Delayed Transcapillary Delivery of Insulin to Muscle Interstitial Fluid After Oral Glucose Load in Obese Subjects

  1. Mikaela Sjöstrand,
  2. Soffia Gudbjörnsdottir,
  3. Lena Strindberg and
  4. Peter Lönnroth
  1. From the Lundberg Laboratory for Diabetes Research, University Hospital, Göteborg, Sweden
  1. Address correspondence and reprint requests to Mikaela Sjöstrand, MD, Lundberg Laboratory for Diabetes Research, Sahlgrenska University Hospital, S-413 45 Göteborg, Sweden. E-mail: mikaela.sjostrand{at}


Obese subjects exhibit a delay in insulin action and delivery of insulin to muscle interstitial fluid during glucose/insulin infusion. The aim of the present study was to follow the distribution of insulin to skeletal muscle after an oral glucose load in obese subjects. We conducted an oral glucose tolerance test (OGTT) in 10 lean and 10 obese subjects (BMI 23 ± 0.6 vs. 33 ± 1.2 kg/m2; P < 0.001). Insulin measurements in muscle interstitial fluid were combined with forearm arteriovenous catheterization and blood flow measurements. In the obese group, interstitial insulin was significantly (35–55%) lower than plasma insulin (P < 0.05) during the 1st h after the OGTT, whereas in lean subjects, no significant difference was found between interstitial and plasma insulin levels during the same time period. The permeability surface area product for glucose, representing capillary recruitment, increased in the lean group (P < 0.05) but not in the obese group (NS). Obese subjects had a significantly higher plasma insulin level at 90–120 min after oral glucose (398 ± 57 vs. 224 ± 37 pmol/l in control subjects; P < 0.05). The significant gradient between plasma insulin and muscle interstitial insulin during the first hour after OGTT suggests a slow delivery of insulin in obese subjects. The hindered transcapillary transport of insulin may be attributable to a defect in insulin-mediated capillary recruitment.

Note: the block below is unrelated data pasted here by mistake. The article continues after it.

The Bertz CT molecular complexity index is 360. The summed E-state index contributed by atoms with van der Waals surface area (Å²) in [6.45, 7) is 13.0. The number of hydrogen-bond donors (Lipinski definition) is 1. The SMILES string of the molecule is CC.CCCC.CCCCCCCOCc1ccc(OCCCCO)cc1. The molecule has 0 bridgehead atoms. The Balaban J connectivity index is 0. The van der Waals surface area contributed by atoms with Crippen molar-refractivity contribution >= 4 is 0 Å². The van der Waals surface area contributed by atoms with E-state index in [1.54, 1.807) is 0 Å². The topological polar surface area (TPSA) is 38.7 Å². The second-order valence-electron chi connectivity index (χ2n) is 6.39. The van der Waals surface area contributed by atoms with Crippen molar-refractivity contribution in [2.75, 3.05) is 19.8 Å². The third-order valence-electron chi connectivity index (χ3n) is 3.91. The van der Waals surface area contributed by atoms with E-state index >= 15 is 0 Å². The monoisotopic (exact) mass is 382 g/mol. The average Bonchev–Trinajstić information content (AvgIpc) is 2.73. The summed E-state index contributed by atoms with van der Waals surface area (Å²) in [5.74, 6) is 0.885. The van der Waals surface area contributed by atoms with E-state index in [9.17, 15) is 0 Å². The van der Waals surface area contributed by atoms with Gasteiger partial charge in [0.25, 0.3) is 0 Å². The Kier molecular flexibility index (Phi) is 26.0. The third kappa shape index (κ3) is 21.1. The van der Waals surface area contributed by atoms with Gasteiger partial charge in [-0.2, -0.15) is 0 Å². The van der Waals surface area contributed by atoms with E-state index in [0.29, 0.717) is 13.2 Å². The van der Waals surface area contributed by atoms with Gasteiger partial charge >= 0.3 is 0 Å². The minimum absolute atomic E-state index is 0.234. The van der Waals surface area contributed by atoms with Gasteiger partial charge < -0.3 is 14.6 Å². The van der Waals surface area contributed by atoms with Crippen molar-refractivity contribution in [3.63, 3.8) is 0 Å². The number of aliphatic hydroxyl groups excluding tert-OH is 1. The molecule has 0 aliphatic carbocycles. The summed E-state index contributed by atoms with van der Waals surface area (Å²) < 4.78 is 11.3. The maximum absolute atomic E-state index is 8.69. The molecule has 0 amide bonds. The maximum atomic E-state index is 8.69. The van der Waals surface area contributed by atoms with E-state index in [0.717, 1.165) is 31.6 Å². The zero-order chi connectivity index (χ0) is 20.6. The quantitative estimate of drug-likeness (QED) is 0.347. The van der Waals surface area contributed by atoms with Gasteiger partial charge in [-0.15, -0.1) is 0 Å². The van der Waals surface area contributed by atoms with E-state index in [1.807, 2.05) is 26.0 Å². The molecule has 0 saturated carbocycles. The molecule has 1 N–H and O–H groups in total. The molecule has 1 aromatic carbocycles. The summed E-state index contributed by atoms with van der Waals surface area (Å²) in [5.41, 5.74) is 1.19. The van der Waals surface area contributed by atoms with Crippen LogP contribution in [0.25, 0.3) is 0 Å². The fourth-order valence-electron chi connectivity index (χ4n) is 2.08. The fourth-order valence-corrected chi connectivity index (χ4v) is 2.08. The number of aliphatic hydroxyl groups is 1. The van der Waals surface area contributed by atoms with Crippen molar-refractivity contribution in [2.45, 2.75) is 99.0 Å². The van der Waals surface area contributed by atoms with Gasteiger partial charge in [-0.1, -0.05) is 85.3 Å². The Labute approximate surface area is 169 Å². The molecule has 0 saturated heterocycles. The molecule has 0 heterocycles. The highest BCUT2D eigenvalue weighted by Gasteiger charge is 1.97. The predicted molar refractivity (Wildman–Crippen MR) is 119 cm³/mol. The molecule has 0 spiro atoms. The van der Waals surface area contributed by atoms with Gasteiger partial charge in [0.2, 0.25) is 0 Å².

• Accepted September 13, 2004.
    • Received February 25, 2004.
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